As two self-described African-American lesbians, racism is not new to Cheralyn and Stacey Stevenson. In fact, the couple experienced racism long before they ever experienced homophobia. But the Stevensons never let bigotry stop them, especially when it came to forming their own family in the deeply conservative state of Texas.
Long before the COVID-19 pandemic began, racism was affecting the health of Black people and other people of color. And Harvard public health expert Dr. David R. Williams is leading the research on how racism makes us sick.
Ijeoma Oluo (ee-joh-mah oh-loo-oh) is a writer, speaker and internet yeller. Nigerian American raised by a white mother in the Pacific Northwest, Oluo infuses personal anecdotes with facts and figures in her #1 New York Times bestseller So You Want to Talk About Race.
Formally educated from Ivy League schools in race relations, international public affairs, and theater, Negin Farsad translates that experience into her own brand of “social justice comedy.” Her routines often feature her satirical takes on politics, sex and her experiences navigating the cultural dynamics of her Iranian-born Muslim family.
Huffington Post named Farsad one of the "53 of our Favorite Female Comedians,” and she was also selected as a TED Fellow. And her book How to Make White People Laugh is a humorous yet poignant memoir on growing up Muslim in the post-9/11 U.S.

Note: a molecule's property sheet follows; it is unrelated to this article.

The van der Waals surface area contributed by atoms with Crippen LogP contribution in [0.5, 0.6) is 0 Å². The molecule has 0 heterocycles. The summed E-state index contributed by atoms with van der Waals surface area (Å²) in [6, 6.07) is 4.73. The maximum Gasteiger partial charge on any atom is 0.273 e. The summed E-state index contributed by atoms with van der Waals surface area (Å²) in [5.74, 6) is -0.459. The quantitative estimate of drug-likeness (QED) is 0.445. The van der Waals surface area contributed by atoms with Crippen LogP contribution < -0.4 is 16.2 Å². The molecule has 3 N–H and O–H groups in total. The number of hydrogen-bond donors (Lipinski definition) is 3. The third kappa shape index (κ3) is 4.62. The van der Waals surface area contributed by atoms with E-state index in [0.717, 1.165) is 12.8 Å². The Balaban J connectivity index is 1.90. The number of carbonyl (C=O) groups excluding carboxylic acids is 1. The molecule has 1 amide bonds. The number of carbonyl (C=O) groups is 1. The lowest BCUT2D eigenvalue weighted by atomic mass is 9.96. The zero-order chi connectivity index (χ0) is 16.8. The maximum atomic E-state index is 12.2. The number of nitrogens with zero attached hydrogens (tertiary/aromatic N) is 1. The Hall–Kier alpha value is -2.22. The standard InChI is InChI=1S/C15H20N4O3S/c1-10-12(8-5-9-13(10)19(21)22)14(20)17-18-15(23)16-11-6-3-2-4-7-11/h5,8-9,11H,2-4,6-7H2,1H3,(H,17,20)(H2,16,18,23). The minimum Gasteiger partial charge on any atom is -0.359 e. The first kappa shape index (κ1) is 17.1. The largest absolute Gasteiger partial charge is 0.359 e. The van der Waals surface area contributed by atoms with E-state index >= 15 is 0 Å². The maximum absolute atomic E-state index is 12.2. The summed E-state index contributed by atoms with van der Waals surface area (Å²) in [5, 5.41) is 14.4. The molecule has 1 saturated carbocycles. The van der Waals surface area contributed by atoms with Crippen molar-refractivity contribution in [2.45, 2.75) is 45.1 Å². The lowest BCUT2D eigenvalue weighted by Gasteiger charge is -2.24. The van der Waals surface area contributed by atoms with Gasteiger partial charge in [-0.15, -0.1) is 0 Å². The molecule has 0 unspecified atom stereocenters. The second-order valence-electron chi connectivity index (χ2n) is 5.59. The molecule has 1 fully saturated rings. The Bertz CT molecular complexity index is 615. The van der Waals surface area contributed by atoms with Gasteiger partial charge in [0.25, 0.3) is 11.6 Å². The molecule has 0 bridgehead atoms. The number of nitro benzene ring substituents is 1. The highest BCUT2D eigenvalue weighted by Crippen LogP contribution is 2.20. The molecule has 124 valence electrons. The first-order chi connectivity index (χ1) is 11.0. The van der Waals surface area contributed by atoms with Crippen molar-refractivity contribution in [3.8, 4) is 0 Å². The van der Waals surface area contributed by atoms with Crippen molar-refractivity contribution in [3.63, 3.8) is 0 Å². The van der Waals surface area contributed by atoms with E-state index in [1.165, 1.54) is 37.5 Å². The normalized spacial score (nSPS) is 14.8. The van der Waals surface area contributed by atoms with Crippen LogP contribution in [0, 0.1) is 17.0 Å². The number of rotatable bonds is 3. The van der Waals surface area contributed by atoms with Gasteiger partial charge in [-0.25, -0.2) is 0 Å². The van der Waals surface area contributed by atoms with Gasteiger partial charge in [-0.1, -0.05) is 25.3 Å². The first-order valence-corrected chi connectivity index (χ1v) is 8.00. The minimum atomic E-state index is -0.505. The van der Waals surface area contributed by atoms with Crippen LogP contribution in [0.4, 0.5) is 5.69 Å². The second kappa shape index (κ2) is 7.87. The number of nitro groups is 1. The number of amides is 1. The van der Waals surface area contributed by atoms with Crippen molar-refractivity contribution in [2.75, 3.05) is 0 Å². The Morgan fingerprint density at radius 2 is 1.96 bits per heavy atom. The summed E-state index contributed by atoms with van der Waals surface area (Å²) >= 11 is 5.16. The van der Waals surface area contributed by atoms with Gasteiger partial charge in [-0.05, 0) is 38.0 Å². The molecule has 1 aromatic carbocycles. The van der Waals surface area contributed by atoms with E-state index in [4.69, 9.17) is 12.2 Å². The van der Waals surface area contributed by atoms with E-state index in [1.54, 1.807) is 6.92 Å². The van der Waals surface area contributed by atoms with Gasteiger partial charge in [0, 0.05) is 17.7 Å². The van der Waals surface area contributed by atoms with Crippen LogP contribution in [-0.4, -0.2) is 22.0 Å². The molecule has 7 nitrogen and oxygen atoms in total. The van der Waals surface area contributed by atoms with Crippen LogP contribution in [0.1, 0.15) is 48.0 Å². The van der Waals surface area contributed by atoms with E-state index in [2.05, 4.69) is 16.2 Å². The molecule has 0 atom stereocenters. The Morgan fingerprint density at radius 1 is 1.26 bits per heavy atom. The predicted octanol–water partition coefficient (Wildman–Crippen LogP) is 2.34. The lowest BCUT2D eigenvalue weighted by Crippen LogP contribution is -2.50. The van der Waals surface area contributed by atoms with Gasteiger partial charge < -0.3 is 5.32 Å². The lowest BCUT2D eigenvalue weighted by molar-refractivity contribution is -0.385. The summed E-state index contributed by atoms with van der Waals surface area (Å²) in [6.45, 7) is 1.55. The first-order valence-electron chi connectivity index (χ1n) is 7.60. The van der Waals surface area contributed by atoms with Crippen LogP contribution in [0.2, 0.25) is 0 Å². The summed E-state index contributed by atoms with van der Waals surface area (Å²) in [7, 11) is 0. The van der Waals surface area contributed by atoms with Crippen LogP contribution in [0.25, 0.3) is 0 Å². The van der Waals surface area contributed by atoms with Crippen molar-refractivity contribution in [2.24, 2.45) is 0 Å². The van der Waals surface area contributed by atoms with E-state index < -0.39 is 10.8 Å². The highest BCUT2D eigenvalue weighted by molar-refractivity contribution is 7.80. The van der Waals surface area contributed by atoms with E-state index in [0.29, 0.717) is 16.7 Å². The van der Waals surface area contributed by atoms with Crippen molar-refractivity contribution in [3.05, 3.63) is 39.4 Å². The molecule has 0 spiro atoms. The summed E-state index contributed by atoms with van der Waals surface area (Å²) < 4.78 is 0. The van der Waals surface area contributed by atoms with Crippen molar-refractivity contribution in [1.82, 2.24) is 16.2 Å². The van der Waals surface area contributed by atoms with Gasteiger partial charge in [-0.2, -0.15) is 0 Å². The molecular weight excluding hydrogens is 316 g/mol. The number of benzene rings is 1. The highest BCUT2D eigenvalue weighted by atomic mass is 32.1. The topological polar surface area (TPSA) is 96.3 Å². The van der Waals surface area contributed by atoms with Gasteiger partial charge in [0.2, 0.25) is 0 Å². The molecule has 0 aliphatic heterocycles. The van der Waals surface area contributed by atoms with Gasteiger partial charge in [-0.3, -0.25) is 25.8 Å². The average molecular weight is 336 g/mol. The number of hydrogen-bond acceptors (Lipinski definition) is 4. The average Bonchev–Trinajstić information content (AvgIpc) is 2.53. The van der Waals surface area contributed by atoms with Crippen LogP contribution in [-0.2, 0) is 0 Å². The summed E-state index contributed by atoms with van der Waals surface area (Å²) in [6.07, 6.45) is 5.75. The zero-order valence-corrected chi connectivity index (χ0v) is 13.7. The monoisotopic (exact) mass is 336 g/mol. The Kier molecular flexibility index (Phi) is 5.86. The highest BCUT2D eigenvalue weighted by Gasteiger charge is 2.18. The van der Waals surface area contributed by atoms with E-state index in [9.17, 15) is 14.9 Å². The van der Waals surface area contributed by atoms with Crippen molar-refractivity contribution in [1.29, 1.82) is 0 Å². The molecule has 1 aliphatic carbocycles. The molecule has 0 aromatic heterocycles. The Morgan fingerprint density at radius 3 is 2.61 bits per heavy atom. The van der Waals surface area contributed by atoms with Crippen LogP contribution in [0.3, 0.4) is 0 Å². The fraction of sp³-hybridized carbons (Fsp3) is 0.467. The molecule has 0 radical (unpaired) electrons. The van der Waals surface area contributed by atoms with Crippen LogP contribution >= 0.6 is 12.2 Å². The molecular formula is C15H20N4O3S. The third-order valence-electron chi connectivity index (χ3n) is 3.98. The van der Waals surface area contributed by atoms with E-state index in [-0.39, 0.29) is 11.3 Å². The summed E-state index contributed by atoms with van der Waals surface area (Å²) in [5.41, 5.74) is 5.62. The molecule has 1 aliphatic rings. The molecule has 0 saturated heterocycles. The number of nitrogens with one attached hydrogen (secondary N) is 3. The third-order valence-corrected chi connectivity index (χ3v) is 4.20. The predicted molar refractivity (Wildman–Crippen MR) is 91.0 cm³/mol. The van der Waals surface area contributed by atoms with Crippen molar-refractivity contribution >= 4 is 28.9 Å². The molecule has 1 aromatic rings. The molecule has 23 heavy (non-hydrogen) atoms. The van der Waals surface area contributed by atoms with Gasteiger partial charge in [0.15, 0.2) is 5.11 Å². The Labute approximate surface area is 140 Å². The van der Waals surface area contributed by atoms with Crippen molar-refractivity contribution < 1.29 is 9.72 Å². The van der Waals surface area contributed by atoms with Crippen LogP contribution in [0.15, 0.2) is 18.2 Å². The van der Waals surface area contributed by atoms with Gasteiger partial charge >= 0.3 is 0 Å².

Also known as the Snap Chat Rabbi, Sandra Lawson pushes the boundaries of the intersections of queer, black and Jewish. Rabbi Sandra’s vision is to help build a more inclusive Jewish community where all who want to come are welcomed, diversity is embraced, and people can come together to learn and to pray.
Afflicting the comfortable is a talent mastered by journalist Anand Giridharadas. Known for his brazen yet nonchalant takedowns, Giridharadas will not hesitate to, say, talk about breaking up monopolistic companies like Google -– while speaking at Google -– all with the ease of someone making small talk about the weather.
As a journalist, Giridharadas began his career in 2005, reporting as local Mumbai correspondent for the International Herald and The New York Times. Giridharadas is also the author of the best-sellers "Winners Take All: The Elite Charade of Changing the World," "The True American: Murder and Mercy in Texas," and "India Calling: An Intimate Portrait of a Nation's Remaking." He currently serves as an editor-at-large for Time Magazine, an on-air political analyst for MSNBC, and the author of the newsletter The Ink.
JuJu Chang, Emmy Award winning co-anchor of ABC News Nightline, joined us virtually Oct. 6 to discuss issues facing the Asian American community and why representation and their stories matter.
“People would ask me, in a very concrete way, how to be antiracist,” Kendi said in an interview. “Eventually I realized that it was a question that I could answer."